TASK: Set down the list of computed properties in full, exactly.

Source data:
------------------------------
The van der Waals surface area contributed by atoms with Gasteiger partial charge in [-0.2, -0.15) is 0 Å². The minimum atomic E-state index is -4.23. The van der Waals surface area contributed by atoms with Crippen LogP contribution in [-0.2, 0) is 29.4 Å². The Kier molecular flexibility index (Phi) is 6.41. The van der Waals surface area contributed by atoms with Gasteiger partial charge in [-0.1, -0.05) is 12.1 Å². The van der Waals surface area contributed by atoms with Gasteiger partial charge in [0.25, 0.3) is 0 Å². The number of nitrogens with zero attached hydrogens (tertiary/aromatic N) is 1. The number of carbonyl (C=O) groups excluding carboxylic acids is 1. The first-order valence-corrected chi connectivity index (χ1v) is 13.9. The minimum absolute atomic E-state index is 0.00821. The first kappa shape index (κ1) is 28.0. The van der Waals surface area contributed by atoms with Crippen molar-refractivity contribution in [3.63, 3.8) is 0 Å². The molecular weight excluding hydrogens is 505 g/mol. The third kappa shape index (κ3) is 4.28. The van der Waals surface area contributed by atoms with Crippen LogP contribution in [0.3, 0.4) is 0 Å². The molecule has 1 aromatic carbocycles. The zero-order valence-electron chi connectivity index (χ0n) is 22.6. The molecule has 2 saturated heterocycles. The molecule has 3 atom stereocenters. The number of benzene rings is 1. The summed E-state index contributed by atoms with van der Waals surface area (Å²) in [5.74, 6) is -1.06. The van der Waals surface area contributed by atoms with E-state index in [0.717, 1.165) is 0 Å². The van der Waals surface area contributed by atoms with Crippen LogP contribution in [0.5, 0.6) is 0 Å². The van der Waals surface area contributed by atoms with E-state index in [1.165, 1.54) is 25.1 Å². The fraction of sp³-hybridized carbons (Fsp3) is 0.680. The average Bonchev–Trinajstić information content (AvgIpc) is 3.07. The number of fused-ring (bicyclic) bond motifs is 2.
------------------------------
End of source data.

The van der Waals surface area contributed by atoms with Gasteiger partial charge in [-0.2, -0.15) is 0 Å². The minimum atomic E-state index is -4.23. The van der Waals surface area contributed by atoms with Crippen LogP contribution in [-0.2, 0) is 29.4 Å². The Kier molecular flexibility index (Phi) is 6.41. The van der Waals surface area contributed by atoms with Gasteiger partial charge in [-0.1, -0.05) is 12.1 Å². The van der Waals surface area contributed by atoms with Gasteiger partial charge in [0.25, 0.3) is 0 Å². The number of nitrogens with zero attached hydrogens (tertiary/aromatic N) is 1. The number of carbonyl (C=O) groups excluding carboxylic acids is 1. The first-order valence-corrected chi connectivity index (χ1v) is 13.9. The minimum absolute atomic E-state index is 0.00821. The first kappa shape index (κ1) is 28.0. The van der Waals surface area contributed by atoms with Crippen molar-refractivity contribution in [3.63, 3.8) is 0 Å². The molecular weight excluding hydrogens is 505 g/mol. The third kappa shape index (κ3) is 4.28. The van der Waals surface area contributed by atoms with Crippen LogP contribution in [0.3, 0.4) is 0 Å². The molecule has 1 aromatic carbocycles. The zero-order valence-electron chi connectivity index (χ0n) is 22.6. The molecule has 2 saturated heterocycles. The molecule has 3 atom stereocenters. The number of benzene rings is 1. The summed E-state index contributed by atoms with van der Waals surface area (Å²) in [5.74, 6) is -1.06. The van der Waals surface area contributed by atoms with E-state index in [0.717, 1.165) is 0 Å². The van der Waals surface area contributed by atoms with Crippen LogP contribution in [0.5, 0.6) is 0 Å². The van der Waals surface area contributed by atoms with E-state index in [1.165, 1.54) is 25.1 Å². The fraction of sp³-hybridized carbons (Fsp3) is 0.680. The average Bonchev–Trinajstić information content (AvgIpc) is 3.07. The number of fused-ring (bicyclic) bond motifs is 2.